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05 Mar 2024

Heidelberg Material’s cement plant in Germany welcomes new carbon capture unit, Leilac-2

Amy Power
Heidelberg Material’s cement plant in Germany welcomes new carbon capture unit, Leilac-2

The Leilac-2 project is a recent development which has been created with the purpose of demonstrating a replicable module that is able to capture a large amount of carbon dioxide. The device is specifically designed for the cement and lime industry and will help to remove emissions which are unavoidable.

The module is capable of efficiently capturing an estimated 100,000 tonnes of carbon dioxide emissions annually, which is why it is extremely beneficial to the cement and lime industry. The production of cement is a necessity in everyday life, however the carbon emissions it produces are unavoidable. Therefore, this means that bringing in a module that can help reduce and prevent carbon emissions, will not only help the atmosphere, but will also mean that the necessary production of lime and cement is not as bad and can continue, as it is being decarbonised during operations through the use of this module. The module has also been designed with the benefit of being small enough and retrofittable, so it can easily be integrated into an operational cement plant and this process is able to take place with minimal downtime. The module is also capable of operating with a range of fuels, making it highly adaptable.

So far, the design for this module has been created and delivered to the appropriate party and this design is robust and displays that the module is now ready for construction. Also, an assessment was held at the Ennigerloh site, where it was discovered that the Leilac-2 design, that was specifically designed for the Hanover plant, would also be suitable to be installed at the operational Ennigerloh plant. This installation would be able to be performed with minimal delay and cost. In order to do this, it was stated that the required additional engineering work would be expected to be limited to site-specific permitting, along with site-specific integration and there would be no need for an increase in total project capital cost. Furthermore, following through with this transfer, would also come with many benefits, especially for the module. Transferring the module would highlight how robust and easily transferrable the Leilac technology is and it would also help to display the way the technology can be quickly deployed where it is required at other operational cement plants. The overall aim of this quick and easy transfer and construction system, is to enable any companies who want to use the module, to have access to it through receiving the design in a blueprint model, then it can be constructed by local companies, with the use of the local resources.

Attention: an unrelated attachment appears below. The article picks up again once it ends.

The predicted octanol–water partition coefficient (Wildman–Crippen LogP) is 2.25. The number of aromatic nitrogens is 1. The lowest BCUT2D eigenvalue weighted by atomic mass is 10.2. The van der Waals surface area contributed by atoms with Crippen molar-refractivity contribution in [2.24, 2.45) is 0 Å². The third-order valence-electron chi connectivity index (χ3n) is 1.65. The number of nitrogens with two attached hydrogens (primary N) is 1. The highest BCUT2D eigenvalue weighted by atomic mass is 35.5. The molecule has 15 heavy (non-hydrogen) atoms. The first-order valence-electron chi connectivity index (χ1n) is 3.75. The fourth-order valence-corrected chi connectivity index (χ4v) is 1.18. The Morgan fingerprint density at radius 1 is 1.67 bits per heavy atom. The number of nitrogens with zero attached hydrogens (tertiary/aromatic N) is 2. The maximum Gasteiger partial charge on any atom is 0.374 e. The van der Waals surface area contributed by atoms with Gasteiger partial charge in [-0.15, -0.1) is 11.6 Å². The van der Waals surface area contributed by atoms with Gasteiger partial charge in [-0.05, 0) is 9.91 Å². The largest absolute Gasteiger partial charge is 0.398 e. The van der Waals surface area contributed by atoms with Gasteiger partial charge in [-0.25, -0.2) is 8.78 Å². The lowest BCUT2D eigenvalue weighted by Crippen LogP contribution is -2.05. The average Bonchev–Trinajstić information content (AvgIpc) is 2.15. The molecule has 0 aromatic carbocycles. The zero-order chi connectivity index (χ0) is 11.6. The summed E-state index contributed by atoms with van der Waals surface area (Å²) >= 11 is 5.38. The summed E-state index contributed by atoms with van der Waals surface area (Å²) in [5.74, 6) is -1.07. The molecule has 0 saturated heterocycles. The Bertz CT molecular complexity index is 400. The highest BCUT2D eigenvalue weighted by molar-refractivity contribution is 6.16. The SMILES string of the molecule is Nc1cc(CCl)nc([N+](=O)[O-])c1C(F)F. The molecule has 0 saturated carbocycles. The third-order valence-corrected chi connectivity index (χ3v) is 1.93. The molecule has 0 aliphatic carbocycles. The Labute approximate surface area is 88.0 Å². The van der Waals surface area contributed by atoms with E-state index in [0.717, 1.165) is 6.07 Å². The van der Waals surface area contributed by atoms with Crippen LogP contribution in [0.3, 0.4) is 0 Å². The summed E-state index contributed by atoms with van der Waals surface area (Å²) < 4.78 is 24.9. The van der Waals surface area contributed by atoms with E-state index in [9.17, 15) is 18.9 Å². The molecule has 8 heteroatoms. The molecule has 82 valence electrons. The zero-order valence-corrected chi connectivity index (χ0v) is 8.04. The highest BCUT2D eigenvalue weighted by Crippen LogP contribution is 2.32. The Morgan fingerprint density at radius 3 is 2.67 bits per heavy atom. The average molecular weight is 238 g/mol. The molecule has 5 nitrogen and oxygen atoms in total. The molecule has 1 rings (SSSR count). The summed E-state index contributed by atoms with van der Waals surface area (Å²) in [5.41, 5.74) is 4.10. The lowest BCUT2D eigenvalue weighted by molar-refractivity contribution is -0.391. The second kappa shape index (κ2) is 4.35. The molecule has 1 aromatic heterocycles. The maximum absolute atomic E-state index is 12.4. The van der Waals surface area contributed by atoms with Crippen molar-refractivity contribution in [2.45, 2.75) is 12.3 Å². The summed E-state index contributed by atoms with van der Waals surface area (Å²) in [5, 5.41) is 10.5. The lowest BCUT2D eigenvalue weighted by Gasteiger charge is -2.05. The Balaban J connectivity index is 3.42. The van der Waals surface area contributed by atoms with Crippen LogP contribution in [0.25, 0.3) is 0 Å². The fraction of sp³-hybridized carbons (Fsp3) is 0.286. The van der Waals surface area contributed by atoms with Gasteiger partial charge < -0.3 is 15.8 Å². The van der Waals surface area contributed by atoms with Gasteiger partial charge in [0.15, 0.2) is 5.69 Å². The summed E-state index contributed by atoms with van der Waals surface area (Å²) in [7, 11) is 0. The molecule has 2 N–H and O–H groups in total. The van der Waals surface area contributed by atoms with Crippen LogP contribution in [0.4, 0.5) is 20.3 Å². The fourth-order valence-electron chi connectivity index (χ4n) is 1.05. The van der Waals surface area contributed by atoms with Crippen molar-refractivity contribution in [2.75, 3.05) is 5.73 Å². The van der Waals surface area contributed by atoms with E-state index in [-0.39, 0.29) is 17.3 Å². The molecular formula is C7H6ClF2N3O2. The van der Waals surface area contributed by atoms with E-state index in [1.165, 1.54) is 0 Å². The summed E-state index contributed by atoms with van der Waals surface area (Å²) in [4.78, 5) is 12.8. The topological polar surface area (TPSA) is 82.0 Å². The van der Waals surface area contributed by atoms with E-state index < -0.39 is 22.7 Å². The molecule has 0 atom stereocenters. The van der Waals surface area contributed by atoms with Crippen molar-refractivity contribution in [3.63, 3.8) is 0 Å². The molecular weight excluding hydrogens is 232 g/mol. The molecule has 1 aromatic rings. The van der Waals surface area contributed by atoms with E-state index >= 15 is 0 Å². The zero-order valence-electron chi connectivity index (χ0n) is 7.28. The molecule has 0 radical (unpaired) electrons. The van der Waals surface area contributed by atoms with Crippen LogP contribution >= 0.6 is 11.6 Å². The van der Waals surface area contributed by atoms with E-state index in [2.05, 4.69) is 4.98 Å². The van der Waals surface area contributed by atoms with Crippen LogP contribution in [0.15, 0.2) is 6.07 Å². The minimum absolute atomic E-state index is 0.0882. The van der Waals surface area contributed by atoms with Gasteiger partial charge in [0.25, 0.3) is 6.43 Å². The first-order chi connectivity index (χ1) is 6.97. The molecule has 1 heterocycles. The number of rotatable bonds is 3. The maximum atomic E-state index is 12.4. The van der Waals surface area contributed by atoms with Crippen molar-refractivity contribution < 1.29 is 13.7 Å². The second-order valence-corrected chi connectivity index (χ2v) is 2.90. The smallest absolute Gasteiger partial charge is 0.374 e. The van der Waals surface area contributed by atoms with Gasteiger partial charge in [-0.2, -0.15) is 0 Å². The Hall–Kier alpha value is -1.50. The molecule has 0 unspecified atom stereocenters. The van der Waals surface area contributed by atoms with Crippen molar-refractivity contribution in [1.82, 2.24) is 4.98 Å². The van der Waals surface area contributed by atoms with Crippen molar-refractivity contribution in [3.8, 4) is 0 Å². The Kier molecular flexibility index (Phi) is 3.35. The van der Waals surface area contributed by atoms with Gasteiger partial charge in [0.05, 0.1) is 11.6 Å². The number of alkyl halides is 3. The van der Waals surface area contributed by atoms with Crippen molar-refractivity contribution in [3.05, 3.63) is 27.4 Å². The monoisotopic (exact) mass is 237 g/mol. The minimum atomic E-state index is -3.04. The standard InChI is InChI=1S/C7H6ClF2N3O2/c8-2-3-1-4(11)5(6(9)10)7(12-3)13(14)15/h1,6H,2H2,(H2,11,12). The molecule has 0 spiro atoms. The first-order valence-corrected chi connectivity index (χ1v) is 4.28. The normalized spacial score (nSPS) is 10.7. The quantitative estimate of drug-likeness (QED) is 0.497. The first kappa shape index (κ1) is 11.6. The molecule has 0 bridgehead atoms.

Choosing to construct the module at Heidelberg Materials’ Ennigerloh cement plant which is based in North Rhine-Westphalia, Germany, was a decision made by a combination of companies. The process started once Heidelberg decided to end clinker production in Hanover, Germany. This lead to Calix’s subsidiary, Leilac Limited (“Leilac”), Heidelberg Materials and IKN, a Leilac-2 project partner, coming together to carry out a technical and financial assessment of alternative sites that would be a good fit for the project. This assessment lead to choosing Heidelberg Materials’ Ennigerloh cement plant in North Rhine-Westphalia, Germany for the new Leilac-2 project host.

Currently, the project is at the stage in which they are now awaiting confirmation on building the project and once they have this, the construction phase will begin.

Heidelberg Materials General Manager Germany, Christian Knell commented, “Heidelberg Materials has again demonstrated its commitment to develop the Leilac technology and is pleased to host the Leilac-2 project at the Ennigerloh cement plant. Leilac continues to be an important technology solution for our industry-leading efforts to meet societies’ net-zero commitments.”

Leilac CEO, Daniel Rennie added, “The Leilac technology represents a scalable and economical solution to address the carbon dioxide emissions that are produced unavoidably by the cement and lime industries, and the rapid demonstration of such solutions is essential to achieving our industrial decarbonisation goals. The swift and successful selection of Ennigerloh as the new Leilac-2 host plant is the result of the proactive, positive, and committed approach by Heidelberg Materials, the European Commission, and our partners, and the dedication of an exceptional collective project team. We look forward to continuing to work with all our partners to rapidly deploy efficient decarbonisation solutions at Ennigerloh and cement and lime plants around the world.”

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